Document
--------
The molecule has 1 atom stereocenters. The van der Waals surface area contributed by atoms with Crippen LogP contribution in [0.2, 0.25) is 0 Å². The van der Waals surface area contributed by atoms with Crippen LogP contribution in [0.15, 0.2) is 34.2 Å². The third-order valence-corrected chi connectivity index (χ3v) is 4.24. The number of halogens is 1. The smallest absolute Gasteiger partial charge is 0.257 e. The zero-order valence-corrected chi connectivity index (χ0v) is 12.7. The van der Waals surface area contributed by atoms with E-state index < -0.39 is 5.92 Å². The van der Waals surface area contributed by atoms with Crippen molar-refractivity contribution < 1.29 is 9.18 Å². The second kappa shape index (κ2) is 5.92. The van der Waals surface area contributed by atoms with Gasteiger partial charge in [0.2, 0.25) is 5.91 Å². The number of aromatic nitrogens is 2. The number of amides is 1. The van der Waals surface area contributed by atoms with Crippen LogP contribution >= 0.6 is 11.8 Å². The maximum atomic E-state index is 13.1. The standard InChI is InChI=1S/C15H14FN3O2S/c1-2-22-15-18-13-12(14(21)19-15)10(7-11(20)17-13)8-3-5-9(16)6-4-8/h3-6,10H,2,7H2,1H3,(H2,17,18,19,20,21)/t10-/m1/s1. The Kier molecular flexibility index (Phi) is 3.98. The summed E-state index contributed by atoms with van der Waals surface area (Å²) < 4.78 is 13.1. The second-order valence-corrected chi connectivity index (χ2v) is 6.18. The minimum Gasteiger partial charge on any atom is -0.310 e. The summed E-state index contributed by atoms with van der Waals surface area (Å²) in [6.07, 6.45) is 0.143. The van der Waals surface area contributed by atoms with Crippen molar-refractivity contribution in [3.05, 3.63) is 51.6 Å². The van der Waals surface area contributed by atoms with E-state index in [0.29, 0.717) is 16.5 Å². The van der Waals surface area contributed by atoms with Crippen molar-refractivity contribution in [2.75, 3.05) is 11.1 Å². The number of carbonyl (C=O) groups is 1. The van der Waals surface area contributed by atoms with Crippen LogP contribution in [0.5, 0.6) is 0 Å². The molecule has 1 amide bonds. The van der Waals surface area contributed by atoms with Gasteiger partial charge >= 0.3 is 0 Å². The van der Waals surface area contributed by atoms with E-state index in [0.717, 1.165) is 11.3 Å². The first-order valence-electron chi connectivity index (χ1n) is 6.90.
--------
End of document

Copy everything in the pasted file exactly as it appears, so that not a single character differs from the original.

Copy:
The molecule has 1 atom stereocenters. The van der Waals surface area contributed by atoms with Crippen LogP contribution in [0.2, 0.25) is 0 Å². The van der Waals surface area contributed by atoms with Crippen LogP contribution in [0.15, 0.2) is 34.2 Å². The third-order valence-corrected chi connectivity index (χ3v) is 4.24. The number of halogens is 1. The smallest absolute Gasteiger partial charge is 0.257 e. The zero-order valence-corrected chi connectivity index (χ0v) is 12.7. The van der Waals surface area contributed by atoms with E-state index < -0.39 is 5.92 Å². The van der Waals surface area contributed by atoms with Crippen molar-refractivity contribution < 1.29 is 9.18 Å². The second kappa shape index (κ2) is 5.92. The van der Waals surface area contributed by atoms with Gasteiger partial charge in [0.2, 0.25) is 5.91 Å². The number of aromatic nitrogens is 2. The number of amides is 1. The van der Waals surface area contributed by atoms with Crippen LogP contribution >= 0.6 is 11.8 Å². The maximum atomic E-state index is 13.1. The standard InChI is InChI=1S/C15H14FN3O2S/c1-2-22-15-18-13-12(14(21)19-15)10(7-11(20)17-13)8-3-5-9(16)6-4-8/h3-6,10H,2,7H2,1H3,(H2,17,18,19,20,21)/t10-/m1/s1. The Kier molecular flexibility index (Phi) is 3.98. The summed E-state index contributed by atoms with van der Waals surface area (Å²) < 4.78 is 13.1. The second-order valence-corrected chi connectivity index (χ2v) is 6.18. The minimum Gasteiger partial charge on any atom is -0.310 e. The summed E-state index contributed by atoms with van der Waals surface area (Å²) in [6.07, 6.45) is 0.143. The van der Waals surface area contributed by atoms with Crippen molar-refractivity contribution in [3.05, 3.63) is 51.6 Å². The van der Waals surface area contributed by atoms with E-state index in [0.29, 0.717) is 16.5 Å². The van der Waals surface area contributed by atoms with Crippen molar-refractivity contribution in [2.75, 3.05) is 11.1 Å². The number of carbonyl (C=O) groups is 1. The van der Waals surface area contributed by atoms with Crippen LogP contribution in [0.5, 0.6) is 0 Å². The molecule has 1 amide bonds. The van der Waals surface area contributed by atoms with Gasteiger partial charge >= 0.3 is 0 Å². The van der Waals surface area contributed by atoms with E-state index in [0.717, 1.165) is 11.3 Å². The first-order valence-electron chi connectivity index (χ1n) is 6.90.